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Best/Worst Jobs List Reflects Employment Trends

According to and the 2011 Jobs Rated Report, the title of America’s Best Job goes to Software Engineer. This continues to be on trend with previous years where the majority of professions ranked among the best required expertise in the fields of math, science or technology.

However, this year’s top pick is the result of two emerging technological industries, web applications and cloud computing (location-independent computing). Since software engineers are involved in the design and creation of software, their realm spans from computer operating systems to cell phone applications, making their job market vastly diverse. And a diverse job market means less stress in the areas of job competitiveness and hiring outlook.

Each year, Job Rated researchers use data from government sources, trade groups and private organizations to survey a wide variety of occupations. Using this data, they compile a list of the top ten best and worst careers. Researchers use five core criteria to score jobs: physical demands, work environment, income, hiring outlook and stress. While some factors stay comparatively steady from year to year, others (such as hiring outlook) change based upon advances in technology and current events. This year’s top-rated jobs are prime examples of the impact technology can have on the job market, as positions involving computers have risen to the top of the rankings.

“The demand for ‘technology graduates’ remains high because the market and sector they serve is always changing,” said John Hyde, dean of career services at the New York Institute of Technology. “Companies continue to try and outdo each other in the race to be the first or quickest to the market with new and improved technology. Just look at Google, Apple and Microsoft in the war over operating systems.”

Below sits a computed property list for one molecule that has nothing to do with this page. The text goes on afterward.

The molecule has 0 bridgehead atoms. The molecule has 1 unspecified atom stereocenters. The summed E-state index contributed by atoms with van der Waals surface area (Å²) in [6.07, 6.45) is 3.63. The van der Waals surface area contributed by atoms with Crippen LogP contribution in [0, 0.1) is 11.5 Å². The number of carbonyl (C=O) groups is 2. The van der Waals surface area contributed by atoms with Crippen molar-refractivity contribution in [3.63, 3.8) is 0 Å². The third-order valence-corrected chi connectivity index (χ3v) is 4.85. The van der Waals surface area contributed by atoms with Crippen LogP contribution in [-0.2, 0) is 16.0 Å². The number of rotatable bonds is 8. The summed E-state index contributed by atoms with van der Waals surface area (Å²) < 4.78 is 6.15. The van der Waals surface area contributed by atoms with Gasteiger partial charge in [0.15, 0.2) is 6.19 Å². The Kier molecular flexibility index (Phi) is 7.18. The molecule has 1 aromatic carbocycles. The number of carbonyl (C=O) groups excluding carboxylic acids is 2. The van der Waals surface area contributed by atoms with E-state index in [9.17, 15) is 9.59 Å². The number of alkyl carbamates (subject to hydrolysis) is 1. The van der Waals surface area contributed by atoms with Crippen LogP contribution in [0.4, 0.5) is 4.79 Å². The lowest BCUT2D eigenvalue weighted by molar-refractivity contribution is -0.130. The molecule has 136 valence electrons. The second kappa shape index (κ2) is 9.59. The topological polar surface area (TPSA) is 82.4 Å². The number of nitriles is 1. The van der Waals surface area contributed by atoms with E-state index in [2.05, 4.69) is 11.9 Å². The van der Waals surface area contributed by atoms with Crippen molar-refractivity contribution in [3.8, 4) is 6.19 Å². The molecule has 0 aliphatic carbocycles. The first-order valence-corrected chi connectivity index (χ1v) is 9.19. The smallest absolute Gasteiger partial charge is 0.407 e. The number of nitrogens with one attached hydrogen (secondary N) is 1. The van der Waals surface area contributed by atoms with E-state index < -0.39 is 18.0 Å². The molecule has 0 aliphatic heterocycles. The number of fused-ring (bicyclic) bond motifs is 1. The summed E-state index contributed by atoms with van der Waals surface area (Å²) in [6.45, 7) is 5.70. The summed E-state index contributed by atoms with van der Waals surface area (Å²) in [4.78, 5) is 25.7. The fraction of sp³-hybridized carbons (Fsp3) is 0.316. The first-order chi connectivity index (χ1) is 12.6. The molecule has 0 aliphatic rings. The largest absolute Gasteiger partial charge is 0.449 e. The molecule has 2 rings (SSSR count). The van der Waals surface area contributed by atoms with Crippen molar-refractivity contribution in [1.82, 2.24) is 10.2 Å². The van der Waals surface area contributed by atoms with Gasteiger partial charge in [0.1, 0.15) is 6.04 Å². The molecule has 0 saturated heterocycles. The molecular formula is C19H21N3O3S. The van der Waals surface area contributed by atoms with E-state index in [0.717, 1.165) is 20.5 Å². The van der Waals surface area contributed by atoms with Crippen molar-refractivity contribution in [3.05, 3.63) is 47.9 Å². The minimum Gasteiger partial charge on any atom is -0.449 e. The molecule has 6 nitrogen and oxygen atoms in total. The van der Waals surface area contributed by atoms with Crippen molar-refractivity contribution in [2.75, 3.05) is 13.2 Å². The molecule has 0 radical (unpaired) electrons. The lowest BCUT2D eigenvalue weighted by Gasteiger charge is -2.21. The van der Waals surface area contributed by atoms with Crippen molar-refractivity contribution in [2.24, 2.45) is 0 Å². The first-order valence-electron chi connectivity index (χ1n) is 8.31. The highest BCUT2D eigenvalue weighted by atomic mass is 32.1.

Hyde also says that while professionals in technology and computer-based fields may work long hours, often companies cater to the individual’s lifestyle.

Logan Knecht, a computer analyst and remote support technician for My Computer Works, agrees that his job is “the most flexible I’ve ever had,” but also points out that because he works from home, he does not receive as much outside input as he would like.

“We don’t have a lot of face-to-face interaction with our customers and as an effect of that, we tend to just see when people are upset or require help, and that just makes it hard,” said Knecht.

While top-rated jobs such as computer system analysts saw their markets rapidly expand, jobs ranked lowest on the list were tied to industries hit hard by the recession. These trades include construction workers, roofers and ironworkers.

According to the Jobs Rated researchers, these professions involve intense physical labor, hazardous work environments, relatively low pay and an uncertain hiring forecast.

“Those that pursue jobs as construction workers may find manual labor can take its toll on an individual and with the instability in the building industry, these jobs have been difficult to come by,” said Hyde.

While the physical demands placed on trade workers may be high, Wil Odell of Eagle Mountain Construction in Flagstaff says it can still be a very rewarding career.

“I do this job because I love it and I have been interested in construction since I could walk,” said Odell. “The nature of the work is challenging and it is dynamic. It is always changing depending on the job conditions and the locations that the company is doing work in. I love how different job conditions provide us with new challenges to take on.” FBN

For the full list of The 10 Best and Worst Jobs of 2011, visit  HYPERLINK “”

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